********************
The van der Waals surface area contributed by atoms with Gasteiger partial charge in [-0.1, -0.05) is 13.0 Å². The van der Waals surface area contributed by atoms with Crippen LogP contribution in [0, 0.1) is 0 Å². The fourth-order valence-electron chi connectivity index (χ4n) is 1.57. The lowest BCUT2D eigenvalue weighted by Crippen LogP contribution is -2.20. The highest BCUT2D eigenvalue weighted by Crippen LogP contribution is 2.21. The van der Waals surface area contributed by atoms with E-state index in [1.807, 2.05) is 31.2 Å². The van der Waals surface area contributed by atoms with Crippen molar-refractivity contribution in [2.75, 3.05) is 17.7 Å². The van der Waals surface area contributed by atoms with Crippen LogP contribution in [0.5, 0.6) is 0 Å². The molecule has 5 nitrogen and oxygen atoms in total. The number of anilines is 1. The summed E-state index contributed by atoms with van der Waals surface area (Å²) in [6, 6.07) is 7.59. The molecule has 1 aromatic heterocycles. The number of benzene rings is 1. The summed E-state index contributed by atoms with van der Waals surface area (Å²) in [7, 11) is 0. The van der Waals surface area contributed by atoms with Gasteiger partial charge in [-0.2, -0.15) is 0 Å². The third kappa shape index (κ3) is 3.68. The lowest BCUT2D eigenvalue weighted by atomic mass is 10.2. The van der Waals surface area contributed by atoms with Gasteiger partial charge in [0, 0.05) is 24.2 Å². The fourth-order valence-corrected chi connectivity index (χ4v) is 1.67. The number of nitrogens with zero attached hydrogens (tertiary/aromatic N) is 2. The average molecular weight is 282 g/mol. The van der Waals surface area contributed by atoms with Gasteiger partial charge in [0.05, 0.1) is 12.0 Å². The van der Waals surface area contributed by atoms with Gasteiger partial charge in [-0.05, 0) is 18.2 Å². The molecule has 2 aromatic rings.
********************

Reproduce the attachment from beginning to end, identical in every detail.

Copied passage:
The van der Waals surface area contributed by atoms with Gasteiger partial charge in [-0.1, -0.05) is 13.0 Å². The van der Waals surface area contributed by atoms with Crippen LogP contribution in [0, 0.1) is 0 Å². The fourth-order valence-electron chi connectivity index (χ4n) is 1.57. The lowest BCUT2D eigenvalue weighted by Crippen LogP contribution is -2.20. The highest BCUT2D eigenvalue weighted by Crippen LogP contribution is 2.21. The van der Waals surface area contributed by atoms with E-state index in [1.807, 2.05) is 31.2 Å². The van der Waals surface area contributed by atoms with Crippen molar-refractivity contribution in [2.75, 3.05) is 17.7 Å². The van der Waals surface area contributed by atoms with Crippen LogP contribution in [0.5, 0.6) is 0 Å². The molecule has 5 nitrogen and oxygen atoms in total. The number of anilines is 1. The summed E-state index contributed by atoms with van der Waals surface area (Å²) in [6, 6.07) is 7.59. The molecule has 1 aromatic heterocycles. The number of benzene rings is 1. The summed E-state index contributed by atoms with van der Waals surface area (Å²) in [7, 11) is 0. The van der Waals surface area contributed by atoms with Gasteiger partial charge in [-0.2, -0.15) is 0 Å². The third kappa shape index (κ3) is 3.68. The lowest BCUT2D eigenvalue weighted by atomic mass is 10.2. The van der Waals surface area contributed by atoms with Gasteiger partial charge in [0, 0.05) is 24.2 Å². The fourth-order valence-corrected chi connectivity index (χ4v) is 1.67. The number of nitrogens with zero attached hydrogens (tertiary/aromatic N) is 2. The average molecular weight is 282 g/mol. The van der Waals surface area contributed by atoms with Gasteiger partial charge in [0.05, 0.1) is 12.0 Å². The van der Waals surface area contributed by atoms with Gasteiger partial charge in [-0.05, 0) is 18.2 Å². The molecule has 2 aromatic rings.